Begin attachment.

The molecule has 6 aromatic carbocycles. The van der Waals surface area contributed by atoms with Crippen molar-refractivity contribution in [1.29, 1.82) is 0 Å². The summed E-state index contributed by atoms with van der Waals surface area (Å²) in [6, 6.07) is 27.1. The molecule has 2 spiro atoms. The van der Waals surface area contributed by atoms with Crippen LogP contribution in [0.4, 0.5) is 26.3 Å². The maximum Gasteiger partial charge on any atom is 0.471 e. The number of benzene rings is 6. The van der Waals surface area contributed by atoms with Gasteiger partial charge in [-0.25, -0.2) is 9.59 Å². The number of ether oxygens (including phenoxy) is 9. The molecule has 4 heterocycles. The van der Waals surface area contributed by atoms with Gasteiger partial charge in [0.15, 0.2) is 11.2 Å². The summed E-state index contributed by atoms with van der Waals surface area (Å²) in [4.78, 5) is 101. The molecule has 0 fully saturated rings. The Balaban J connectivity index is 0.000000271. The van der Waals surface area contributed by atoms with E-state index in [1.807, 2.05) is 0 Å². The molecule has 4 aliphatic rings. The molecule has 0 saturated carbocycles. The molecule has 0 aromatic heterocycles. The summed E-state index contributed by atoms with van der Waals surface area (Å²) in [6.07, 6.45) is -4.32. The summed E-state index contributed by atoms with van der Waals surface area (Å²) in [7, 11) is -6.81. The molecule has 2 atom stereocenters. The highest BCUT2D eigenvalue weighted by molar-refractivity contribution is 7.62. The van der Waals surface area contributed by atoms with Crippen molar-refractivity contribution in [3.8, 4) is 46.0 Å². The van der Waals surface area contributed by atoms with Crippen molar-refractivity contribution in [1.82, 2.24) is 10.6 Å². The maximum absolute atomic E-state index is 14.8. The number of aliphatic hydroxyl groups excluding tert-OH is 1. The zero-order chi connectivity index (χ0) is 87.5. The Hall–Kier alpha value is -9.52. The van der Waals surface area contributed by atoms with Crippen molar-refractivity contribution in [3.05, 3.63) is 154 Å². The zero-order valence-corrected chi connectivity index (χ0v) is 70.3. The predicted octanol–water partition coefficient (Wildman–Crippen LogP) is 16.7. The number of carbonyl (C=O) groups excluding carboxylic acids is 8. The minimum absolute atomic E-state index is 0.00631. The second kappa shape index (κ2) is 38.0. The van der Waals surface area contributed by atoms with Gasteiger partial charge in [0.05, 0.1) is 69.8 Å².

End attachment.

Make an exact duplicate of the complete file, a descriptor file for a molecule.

The molecule has 6 aromatic carbocycles. The van der Waals surface area contributed by atoms with Crippen molar-refractivity contribution in [1.29, 1.82) is 0 Å². The summed E-state index contributed by atoms with van der Waals surface area (Å²) in [6, 6.07) is 27.1. The molecule has 2 spiro atoms. The van der Waals surface area contributed by atoms with Crippen LogP contribution in [0.4, 0.5) is 26.3 Å². The maximum Gasteiger partial charge on any atom is 0.471 e. The number of benzene rings is 6. The van der Waals surface area contributed by atoms with Gasteiger partial charge in [-0.25, -0.2) is 9.59 Å². The number of ether oxygens (including phenoxy) is 9. The molecule has 4 heterocycles. The van der Waals surface area contributed by atoms with Gasteiger partial charge in [0.15, 0.2) is 11.2 Å². The summed E-state index contributed by atoms with van der Waals surface area (Å²) in [4.78, 5) is 101. The molecule has 0 fully saturated rings. The Balaban J connectivity index is 0.000000271. The van der Waals surface area contributed by atoms with E-state index in [1.807, 2.05) is 0 Å². The molecule has 4 aliphatic rings. The molecule has 0 saturated carbocycles. The molecule has 0 aromatic heterocycles. The summed E-state index contributed by atoms with van der Waals surface area (Å²) in [6.07, 6.45) is -4.32. The summed E-state index contributed by atoms with van der Waals surface area (Å²) in [7, 11) is -6.81. The molecule has 2 atom stereocenters. The highest BCUT2D eigenvalue weighted by molar-refractivity contribution is 7.62. The van der Waals surface area contributed by atoms with Crippen molar-refractivity contribution in [3.8, 4) is 46.0 Å². The van der Waals surface area contributed by atoms with Crippen molar-refractivity contribution in [1.82, 2.24) is 10.6 Å². The maximum absolute atomic E-state index is 14.8. The number of aliphatic hydroxyl groups excluding tert-OH is 1. The zero-order chi connectivity index (χ0) is 87.5. The Hall–Kier alpha value is -9.52. The van der Waals surface area contributed by atoms with Crippen molar-refractivity contribution in [3.05, 3.63) is 154 Å². The zero-order valence-corrected chi connectivity index (χ0v) is 70.3. The predicted octanol–water partition coefficient (Wildman–Crippen LogP) is 16.7. The number of carbonyl (C=O) groups excluding carboxylic acids is 8. The minimum absolute atomic E-state index is 0.00631. The second kappa shape index (κ2) is 38.0. The van der Waals surface area contributed by atoms with Gasteiger partial charge in [0.05, 0.1) is 69.8 Å².